I will ask you who are seeking the Lord, whether you would be satisfied with one of these mercies alone? Would it content you, my reader, if God would forgive you your sin and then allow you to be as worldly and wicked as before? Oh, no! The quickened spirit is more afraid of sin itself than of the penal results of it. The cry of your heart is not, “Who shall deliver me from punishment?” but, “O wretched man that I am! Who shall deliver me from the body of this death? Who shall enable me to live above temptation, and to become holy, even as God is holy?” Since the unity of repentance with remission agrees with gracious desire, and since it is necessary for the completeness of salvation, and for holiness’ sake, rest you sure that it abides.
Repentance and forgiveness are joined together in the experience of all believers. There never was a person yet who did unfeignedly repent of sin with believing repentance who was not forgiven; and on the other hand, there never was a person forgiven who had not repented of his sin. I do not hesitate to say that beneath the copes of Heaven there never was, there is not, and there never will be, any case of sin being washed away, unless at the same time the heart was led to repentance and faith in Christ. Hatred of sin and a sense of pardon come together into the soul, and abide together while we live.
These two things act and react upon each other: the man who is forgiven, therefore repents; and the man who repents is also most assuredly forgiven. Remember first, that forgiveness leads to repentance. As we sing in Hart’s words:
Law and terrors do but harden,
All the while they work alone;
But a sense of blood-bought pardon
Soon dissolves a heart of stone.
When we are sure that we are forgiven, then we abhor iniquity; and I suppose that when faith grows into full assurance, so that we are certain beyond a doubt that the blood of Jesus has washed us whiter than snow, it is then that repentance reaches to its greatest height. Repentance grows as faith grows. Do not make any mistake about it; repentance is not a thing of days and weeks, a temporary penance to be over as fast as possible! No; it is the grace of a lifetime, like faith itself. God’s little children repent, and so do the young men and the fathers. Repentance is the inseparable companion of faith. All the while that we walk by faith and not by sight, the tear of repentance glitters in the eye of faith. That is not true repentance which does not come of faith in Jesus, and that is not true faith in Jesus which is not tinctured with repentance. Faith and repentance, like Siamese twins, are vitally joined together. In proportion as we believe in the forgiving love of Christ, in that proportion we repent; and in proportion as we repent of sin and hate evil, we rejoice in the fullness of the absolution which Jesus is exalted to bestow. You will never value pardon unless you feel repentance; and you will never taste the deepest draught of repentance until you know that you are pardoned. It may seem a strange thing, but so it is–the bitterness of repentance and the sweetness of pardon blend in the flavor of every gracious life, and make up an incomparable happiness.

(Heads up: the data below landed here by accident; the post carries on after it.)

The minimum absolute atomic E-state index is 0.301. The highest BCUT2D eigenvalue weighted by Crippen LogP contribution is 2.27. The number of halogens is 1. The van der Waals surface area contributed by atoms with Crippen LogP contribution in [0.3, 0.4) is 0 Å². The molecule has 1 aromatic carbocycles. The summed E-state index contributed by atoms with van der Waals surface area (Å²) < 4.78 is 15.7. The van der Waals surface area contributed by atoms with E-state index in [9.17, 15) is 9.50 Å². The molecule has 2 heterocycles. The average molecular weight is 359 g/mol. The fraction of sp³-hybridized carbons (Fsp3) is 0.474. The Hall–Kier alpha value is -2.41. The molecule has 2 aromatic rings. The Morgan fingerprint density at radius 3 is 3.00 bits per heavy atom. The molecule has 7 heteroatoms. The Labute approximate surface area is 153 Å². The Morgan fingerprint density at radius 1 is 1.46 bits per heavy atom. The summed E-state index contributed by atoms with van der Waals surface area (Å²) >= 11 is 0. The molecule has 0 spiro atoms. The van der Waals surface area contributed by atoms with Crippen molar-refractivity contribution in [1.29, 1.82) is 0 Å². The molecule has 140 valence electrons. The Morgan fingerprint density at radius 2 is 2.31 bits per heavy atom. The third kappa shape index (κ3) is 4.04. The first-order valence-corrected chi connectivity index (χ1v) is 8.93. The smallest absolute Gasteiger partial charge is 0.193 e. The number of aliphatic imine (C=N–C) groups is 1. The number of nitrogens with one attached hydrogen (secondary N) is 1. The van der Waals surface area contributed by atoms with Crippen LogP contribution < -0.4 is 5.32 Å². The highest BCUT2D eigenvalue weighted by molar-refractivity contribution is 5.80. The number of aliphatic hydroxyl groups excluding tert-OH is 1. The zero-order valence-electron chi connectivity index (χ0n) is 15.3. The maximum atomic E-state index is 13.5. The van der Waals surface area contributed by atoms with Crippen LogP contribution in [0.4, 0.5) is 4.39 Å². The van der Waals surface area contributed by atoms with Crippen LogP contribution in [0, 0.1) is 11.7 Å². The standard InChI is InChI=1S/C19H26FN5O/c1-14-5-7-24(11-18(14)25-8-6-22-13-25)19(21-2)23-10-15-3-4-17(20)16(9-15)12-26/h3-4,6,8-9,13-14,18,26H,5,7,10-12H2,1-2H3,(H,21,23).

These two covenant gifts are the mutual assurance of each other. If I know that I repent, I know that I am forgiven. How am I to know that I am forgiven except I know also that I am turned from my former sinful course? To be a believer is to be a penitent. Faith and repentance are but two spokes in the same wheel, two handles of the same plough. Repentance has been well described as a heart broken for sin, and from sin; and it may equally well be spoken of as turning and returning. It is a change of mind of the most thorough and radical sort, and it is attended with sorrow for the past, and a resolve of amendment in the future.